When you get just 1 internet IP address from your ISP, and you want to allow more computers access to the internet (without using proxy servers) you need NAT (Network Address Translation). Setting it up is easy, if you pay attention 🙂
You need 2 network cards/interfaces installed in your machine:
/dev/pub0 is my network interface connected to the internet,
/dev/priv0 is my network interface conencted to the internal network.
Replace occurences of <pub0> and <priv0> with your network interface device names and remove the < > characters too. You can find your network interface names with the command:
Edit /etc/rc.conf, and check if your network cards are set up correctly, If your ‘public’ network card is connected to the internet an DSL- or Cable modem, it might be that your ISP provides you with an IP address, in this case, you’ll probably already have ‘ifconfig_pub0=”DHCP”’ in your rc.conf. My ISP gave me a fixed ip address (actually, a complete range), so in my case it’s different:
ifconfig_pub0=”inet <my.public.ip.address> netmask <my.public.net.mask>”
Now for the second network card, that is connected to your internal network:
ifconfig_priv0=”inet 10.0.0.1 netmask 255.0.0.0″
You can choose any private network range (10.0.0.0/8, 192.168.0.0/16, 172.16.0.0/…) as long as it’s not alreay used in your network.
Make sure the following lines are there (replace <pub0> with your own network interface, e.g. ‘rl0’):
gateway_enable=”YES” # enable gateway
firewall_enable=”YES” # and firewall
firewall_script=”/etc/rc.firewall” # firewall configuration file
firewall_type=”open” # firewall type
firewall_quiet=”NO” # show all firewall rules
natd_enable=”YES” # enable natd
natd_program=”/sbin/natd” # path to natd
natd_interface=”<pub0>” # public/external network interface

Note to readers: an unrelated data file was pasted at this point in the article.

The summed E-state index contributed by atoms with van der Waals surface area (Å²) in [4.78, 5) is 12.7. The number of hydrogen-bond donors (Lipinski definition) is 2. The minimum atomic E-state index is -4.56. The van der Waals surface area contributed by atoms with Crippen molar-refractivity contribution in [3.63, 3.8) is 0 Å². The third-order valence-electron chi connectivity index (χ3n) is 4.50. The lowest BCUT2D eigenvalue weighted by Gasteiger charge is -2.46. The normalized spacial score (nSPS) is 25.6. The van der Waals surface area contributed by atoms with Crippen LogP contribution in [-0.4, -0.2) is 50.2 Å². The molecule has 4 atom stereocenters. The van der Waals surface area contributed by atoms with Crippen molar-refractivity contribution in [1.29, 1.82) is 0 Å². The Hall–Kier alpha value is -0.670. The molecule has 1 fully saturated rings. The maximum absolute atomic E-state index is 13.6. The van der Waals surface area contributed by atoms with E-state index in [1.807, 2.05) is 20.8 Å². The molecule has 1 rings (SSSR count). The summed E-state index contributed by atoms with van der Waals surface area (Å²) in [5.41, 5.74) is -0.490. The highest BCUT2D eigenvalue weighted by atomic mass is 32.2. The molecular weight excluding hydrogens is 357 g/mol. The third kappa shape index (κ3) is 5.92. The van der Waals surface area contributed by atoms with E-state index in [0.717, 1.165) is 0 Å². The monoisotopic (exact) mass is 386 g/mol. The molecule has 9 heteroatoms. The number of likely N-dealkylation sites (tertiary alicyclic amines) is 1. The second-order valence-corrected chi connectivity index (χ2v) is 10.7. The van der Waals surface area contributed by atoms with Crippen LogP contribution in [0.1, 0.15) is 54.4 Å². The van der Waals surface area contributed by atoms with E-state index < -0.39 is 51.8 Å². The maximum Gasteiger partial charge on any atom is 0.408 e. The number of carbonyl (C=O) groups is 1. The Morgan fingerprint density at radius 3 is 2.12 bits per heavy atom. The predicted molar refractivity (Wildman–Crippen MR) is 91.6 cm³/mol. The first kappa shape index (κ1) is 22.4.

natd_flags=”-f /etc/natd.conf” # extra options to natd
Test it (by starting natd manually):
natd -n <pub0>
ipfw -q add 00050 divert natd ip4 from any to any via <pub0>
= Setting up the client = Set up a computer (’client’) on your internal network, ip address 10.0.0.2, netmask 255.0.0.0, gateway 10.0.0.1, and DNS servers from your ISP (you can probably find them with ‘cat /etc/resolv.conf’)
= Testing natd connectivity = On this client pc, go to a shell, (that’s: Start → Run → cmd → [ok] for you windows people, or WindowsKey-R → cmd → [ok] for Vista unfortunates):
If everything is ok (no firewalls in the way) you should get ‘Response from 10.0.0.1 …’.
Next, ping another IP address (you can use the DNS server you found a moment ago):
If this works, natd works. Note: some servers/internetsites block ‘ping’: test if you can ping the address from your server, if this works, it should work from any client too.
Now test if you can ping a website by it’s name.
If this works, you can start your internet browser, and use the internet with multiple computers.
Reboot, to make sure natd is started automatically/correctly upon the next boot.